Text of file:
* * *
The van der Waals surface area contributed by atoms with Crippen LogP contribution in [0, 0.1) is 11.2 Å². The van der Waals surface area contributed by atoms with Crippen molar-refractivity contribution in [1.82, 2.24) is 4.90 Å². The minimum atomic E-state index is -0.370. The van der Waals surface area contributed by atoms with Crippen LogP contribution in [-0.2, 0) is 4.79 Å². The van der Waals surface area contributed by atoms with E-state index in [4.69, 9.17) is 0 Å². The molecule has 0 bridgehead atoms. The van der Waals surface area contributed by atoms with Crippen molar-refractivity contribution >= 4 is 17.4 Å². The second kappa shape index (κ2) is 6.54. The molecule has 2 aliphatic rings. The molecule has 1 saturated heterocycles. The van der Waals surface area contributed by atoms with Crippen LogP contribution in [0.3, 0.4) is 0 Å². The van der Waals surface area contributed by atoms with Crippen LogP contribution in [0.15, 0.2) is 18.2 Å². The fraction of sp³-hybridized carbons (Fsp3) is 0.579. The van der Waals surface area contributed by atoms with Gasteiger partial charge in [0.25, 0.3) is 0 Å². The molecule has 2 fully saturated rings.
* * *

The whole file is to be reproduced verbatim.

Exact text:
The van der Waals surface area contributed by atoms with Crippen LogP contribution in [0, 0.1) is 11.2 Å². The van der Waals surface area contributed by atoms with Crippen molar-refractivity contribution in [1.82, 2.24) is 4.90 Å². The minimum atomic E-state index is -0.370. The van der Waals surface area contributed by atoms with Crippen LogP contribution in [-0.2, 0) is 4.79 Å². The van der Waals surface area contributed by atoms with E-state index in [4.69, 9.17) is 0 Å². The molecule has 0 bridgehead atoms. The van der Waals surface area contributed by atoms with Crippen molar-refractivity contribution >= 4 is 17.4 Å². The second kappa shape index (κ2) is 6.54. The molecule has 2 aliphatic rings. The molecule has 1 saturated heterocycles. The van der Waals surface area contributed by atoms with Crippen LogP contribution in [0.3, 0.4) is 0 Å². The van der Waals surface area contributed by atoms with Crippen LogP contribution in [0.15, 0.2) is 18.2 Å². The fraction of sp³-hybridized carbons (Fsp3) is 0.579. The van der Waals surface area contributed by atoms with Gasteiger partial charge in [0.25, 0.3) is 0 Å². The molecule has 2 fully saturated rings.